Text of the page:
Thu ,
2018-05-17
14:00ColloquiumMartin Fertl
U Washington
AuditoriumProject 8: A frequency-based approach to measure the absolute neutrino mass scale
Abstract:Neutrino flavor oscillation experiments prove that neutrinos do have nonzero masses. Extensions to the Standard Model of Particle Physics have been developed to explain the non-zero masses and can be directly tested by a measurement of the absolute neutrino mass scale. The mass of the electron antineutrino can be determined from the highest precision measurement of the beta-decay spectrum of tritium around its endpoint region (Q = 18.6 keV). The current state of the art experiment stretches all technological limits to probe the range of the electron antineutrino mass down to 200meV. A completely new path has to be envisioned to test the full range of electron neutrino masses allowed in the inverted neutrino mass ordering scheme. The Project 8 collaboration has recently demonstrated the novel technique of Cyclotron Radiation Emission Spectroscopy (CRES) to pursue a frequency-based measurement approach. I will present this new approach and results obtained with mono-energetic conversion electrons from 83m^Kr. The phased program towards a measurement using atomic tritium with a mass sensitivity potentially below 40meV will be discussed as well as the application of CRES to high energy beta-decays in searches for exotic, tensor-like interactions. Financial support by the U.S. Department of Energy, Office of Science, Office of Nuclear Physics to the University of Washington under Award Number DE-FG02-97ER41020 is acknowledged.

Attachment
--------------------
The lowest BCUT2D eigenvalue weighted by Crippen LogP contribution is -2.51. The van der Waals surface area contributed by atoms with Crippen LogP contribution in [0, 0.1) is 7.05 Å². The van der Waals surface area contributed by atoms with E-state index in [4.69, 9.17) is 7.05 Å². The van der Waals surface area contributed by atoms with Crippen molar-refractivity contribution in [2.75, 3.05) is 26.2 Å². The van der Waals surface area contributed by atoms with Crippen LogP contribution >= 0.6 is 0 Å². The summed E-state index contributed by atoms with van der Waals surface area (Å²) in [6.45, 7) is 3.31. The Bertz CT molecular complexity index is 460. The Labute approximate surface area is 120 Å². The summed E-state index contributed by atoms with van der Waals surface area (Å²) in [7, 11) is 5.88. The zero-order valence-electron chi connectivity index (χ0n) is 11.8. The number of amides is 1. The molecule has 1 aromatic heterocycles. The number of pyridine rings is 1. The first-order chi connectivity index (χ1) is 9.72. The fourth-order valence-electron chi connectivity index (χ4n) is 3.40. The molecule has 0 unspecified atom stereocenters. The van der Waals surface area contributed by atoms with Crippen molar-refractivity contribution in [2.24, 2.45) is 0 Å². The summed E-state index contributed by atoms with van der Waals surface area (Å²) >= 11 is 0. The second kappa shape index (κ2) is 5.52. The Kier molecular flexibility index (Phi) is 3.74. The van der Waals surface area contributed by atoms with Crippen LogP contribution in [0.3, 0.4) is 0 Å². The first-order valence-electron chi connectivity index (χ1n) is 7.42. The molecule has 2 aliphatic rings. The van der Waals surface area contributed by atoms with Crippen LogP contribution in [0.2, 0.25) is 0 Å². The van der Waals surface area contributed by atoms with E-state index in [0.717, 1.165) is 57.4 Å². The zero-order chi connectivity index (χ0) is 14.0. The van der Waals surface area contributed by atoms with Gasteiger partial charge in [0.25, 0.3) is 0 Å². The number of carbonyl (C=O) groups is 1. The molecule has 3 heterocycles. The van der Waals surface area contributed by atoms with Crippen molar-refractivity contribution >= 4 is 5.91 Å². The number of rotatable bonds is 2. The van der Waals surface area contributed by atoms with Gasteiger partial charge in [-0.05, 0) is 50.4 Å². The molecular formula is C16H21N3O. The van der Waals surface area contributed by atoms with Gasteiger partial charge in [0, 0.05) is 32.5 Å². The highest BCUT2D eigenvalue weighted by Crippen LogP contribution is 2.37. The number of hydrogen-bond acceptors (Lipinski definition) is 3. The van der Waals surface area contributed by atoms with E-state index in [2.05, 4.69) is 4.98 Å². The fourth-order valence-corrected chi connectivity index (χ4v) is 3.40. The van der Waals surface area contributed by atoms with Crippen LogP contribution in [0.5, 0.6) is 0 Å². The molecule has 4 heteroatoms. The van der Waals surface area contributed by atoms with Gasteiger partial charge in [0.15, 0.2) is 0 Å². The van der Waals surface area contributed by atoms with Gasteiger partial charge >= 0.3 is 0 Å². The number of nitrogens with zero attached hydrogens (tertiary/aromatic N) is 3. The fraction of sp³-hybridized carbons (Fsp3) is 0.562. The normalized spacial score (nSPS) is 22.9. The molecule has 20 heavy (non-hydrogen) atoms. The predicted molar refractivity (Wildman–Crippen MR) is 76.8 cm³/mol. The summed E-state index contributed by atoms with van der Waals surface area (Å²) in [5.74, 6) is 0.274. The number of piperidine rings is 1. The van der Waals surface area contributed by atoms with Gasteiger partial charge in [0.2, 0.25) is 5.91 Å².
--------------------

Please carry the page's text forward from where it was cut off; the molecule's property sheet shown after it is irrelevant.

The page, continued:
Mon ,
2018-07-09
12:15Particle Phys/SciTecSophie Berkman
UBC
Auditoriumνμ CC1π+ Events Produced in the T2K Beam at Super-Kamiokande
Abstract:
 
Thu ,
2018-07-12
14:00ColloquiumSandrine Huclier
Subatech IN2P3
AuditoriumStatus of Medical (Theragnostic) Radionuclide Production at the Arronax Facility
Abstract:
 
Tue ,
2018-09-04
13:00TheoryGopolang Mohlabeng
Brookhaven National Laboratory
AuditoriumRevisiting the Dark Photon Interpretation of the Muon g-2 anomaly
Abstract:We investigate the parameter space in which the dark photon may still explain the muon g-2 anomaly. We consider a model of an inelastic dark sector which couples directly to the dark photon. This scenario may lead to semi-visible decays of the dark photon leading to a parameter space in which the dark photon interpretation of the muon g-2 anomaly may still be viable as opposed to both exclusively visible and invisible decays, which have been excluded by experiments. Furthermore, we show that one of the dark sector states may contribute to the required dark matter relic abundance. It is possible that the semi-visible events we discuss, may have been vetoed by experiments searching for the invisible dark photon decays, such as BABAR.